We had seen wolves up close and personal at the Grizzly and Wolf Discovery Center a few days ago in West Yellowstone, but we were eager to see wolves in the wild.
George Bumann, a naturalist and sculptor who works as a guide and educator with the Yellowstone Association Institute, greeted us. He handed out our boxed breakfasts, piled us into his van, and proceeded to drive us in the dark along a snow-packed road to the Lamar Valley, where wolves are known to howl and appear to those willing to brave the pre-dawn cold. (Although we were visiting during the winter, guided tours and wolf-sighting opportunities are available year-round.)
As we ate our oranges and yogurt, Bumann shared a wealth of information. The Yellowstone Institute, in partnership with the National Park Service, embraces a motto of “inspire, educate and preserve.” Founded in 1933, the non-profit association offers more than 400 courses, seminars and guided educational trips every year, and works in partnership with Xanterra, the concessionaire for lodging, restaurants and gift shops at Yellowstone.
We stopped first at the Hell Roaring Overlook pullout, where a researcher held up a GPS tracking device while attempting to locate mountain lion movement as part of a seven-year study. We looked and listened for wolves, but, finding none, moved on.
Our next sighting was an elk carcass beside the road with its entire skeletal spine bare and visible. It was covered in ravens. In corporate and political investigations, the mantra is “follow the money.” In wolf country, if you want to find wolves, follow the ravens. They will signal a recent kill by picking the bones dry. Wolves cannot be far away.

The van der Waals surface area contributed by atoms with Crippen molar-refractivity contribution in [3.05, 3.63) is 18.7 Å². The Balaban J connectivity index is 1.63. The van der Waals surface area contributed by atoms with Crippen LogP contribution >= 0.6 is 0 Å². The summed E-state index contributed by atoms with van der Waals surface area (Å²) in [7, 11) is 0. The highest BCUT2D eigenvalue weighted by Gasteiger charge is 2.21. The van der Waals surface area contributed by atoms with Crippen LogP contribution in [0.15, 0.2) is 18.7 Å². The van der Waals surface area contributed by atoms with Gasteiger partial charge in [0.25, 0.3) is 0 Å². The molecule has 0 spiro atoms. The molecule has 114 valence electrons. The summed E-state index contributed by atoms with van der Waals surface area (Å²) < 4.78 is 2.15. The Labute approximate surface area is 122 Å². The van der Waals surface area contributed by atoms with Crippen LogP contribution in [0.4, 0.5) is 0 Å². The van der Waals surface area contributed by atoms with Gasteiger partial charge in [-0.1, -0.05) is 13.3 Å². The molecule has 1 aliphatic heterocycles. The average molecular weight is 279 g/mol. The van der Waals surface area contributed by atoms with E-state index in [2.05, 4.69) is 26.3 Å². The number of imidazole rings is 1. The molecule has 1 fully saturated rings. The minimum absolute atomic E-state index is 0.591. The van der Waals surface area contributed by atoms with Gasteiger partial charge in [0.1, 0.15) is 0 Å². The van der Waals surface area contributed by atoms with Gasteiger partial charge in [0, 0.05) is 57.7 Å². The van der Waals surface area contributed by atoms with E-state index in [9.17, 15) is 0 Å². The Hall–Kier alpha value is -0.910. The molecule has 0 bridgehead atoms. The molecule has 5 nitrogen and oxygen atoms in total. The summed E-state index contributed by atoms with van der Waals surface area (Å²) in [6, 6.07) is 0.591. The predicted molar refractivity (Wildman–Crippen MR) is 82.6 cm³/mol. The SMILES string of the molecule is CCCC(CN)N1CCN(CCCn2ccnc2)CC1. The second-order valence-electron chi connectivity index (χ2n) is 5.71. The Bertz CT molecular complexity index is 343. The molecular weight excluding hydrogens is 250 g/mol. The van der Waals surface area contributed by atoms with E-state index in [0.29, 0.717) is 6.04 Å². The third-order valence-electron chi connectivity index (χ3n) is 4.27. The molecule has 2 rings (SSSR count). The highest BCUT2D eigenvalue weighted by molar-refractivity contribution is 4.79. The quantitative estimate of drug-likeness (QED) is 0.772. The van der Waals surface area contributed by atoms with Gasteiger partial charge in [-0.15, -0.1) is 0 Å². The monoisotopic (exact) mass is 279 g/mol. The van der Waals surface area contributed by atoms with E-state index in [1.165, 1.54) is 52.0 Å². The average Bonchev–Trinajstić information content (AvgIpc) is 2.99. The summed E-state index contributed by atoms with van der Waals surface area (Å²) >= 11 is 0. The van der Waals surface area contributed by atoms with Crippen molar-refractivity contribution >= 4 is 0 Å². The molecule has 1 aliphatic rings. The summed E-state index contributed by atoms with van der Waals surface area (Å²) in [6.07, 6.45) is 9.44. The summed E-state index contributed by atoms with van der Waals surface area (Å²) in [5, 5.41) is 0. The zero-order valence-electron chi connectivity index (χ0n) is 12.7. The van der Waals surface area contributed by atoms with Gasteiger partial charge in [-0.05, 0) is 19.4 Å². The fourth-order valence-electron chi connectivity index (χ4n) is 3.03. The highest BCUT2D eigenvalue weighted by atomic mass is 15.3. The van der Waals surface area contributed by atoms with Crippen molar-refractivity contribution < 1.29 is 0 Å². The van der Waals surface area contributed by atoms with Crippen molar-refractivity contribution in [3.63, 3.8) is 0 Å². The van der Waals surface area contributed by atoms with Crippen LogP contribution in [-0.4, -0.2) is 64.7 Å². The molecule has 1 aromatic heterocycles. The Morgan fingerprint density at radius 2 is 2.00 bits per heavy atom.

We next pulled off at a wide spot in the road with vast meadows of snow-covered vistas on either side. After clambering out of our warm coach, we stood quietly and listened. Listening is key. So is looking. Talking is not. Light was beginning to show.
After hearing wolf cries and howls on both sides of the road, our guide dug into the back of our van and came up with a multitude of spotting scopes. He sensed that this morning we had come upon the mother lode of wolf packs, and he used his communication system to notify others where we were.
Slowly, many other “wolfies” (enthusiasts who follow the packs and share their experiences and knowledge) gathered at our pullout.
We were so excited we chatted about what was pending. Rick MacIntyre, who had just driven up, (his moniker is “Wolfie #1”) told us in no uncertain terms to shut up and listen so he (and we) could hear the howling.
To make a long story short, we saw and/or heard four wolf packs that morning. They howled, communicated with each other, stood their ground, and even triangulated an elk, which is one of the food mainstays for wolves. (Bison is another.) Interesting factoid: a wolf’s jaw has 1,500 pounds per square inch of pressure and it can take down a large ungulate by the throat in no time.
This unsuspecting elk was slowly surrounded by a huge wolf pack. The dynamics were fascinating. The elk never moved a muscle for at least an hour. The wolves, having taken down a kill the day before (according to our guide), were not especially hungry and just made the whole event into a dramatic standoff. Eventually, the elk and the wolves went their own ways.
The spotting scopes afforded a remarkable view of this soap opera, which was taking place three-quarters of a mile away. The scopes took us right into this unforgettable drama that, in memory, would last a lifetime.
Lynn Rosen and Steve Giordano are travel writers based in Bellingham, Washington.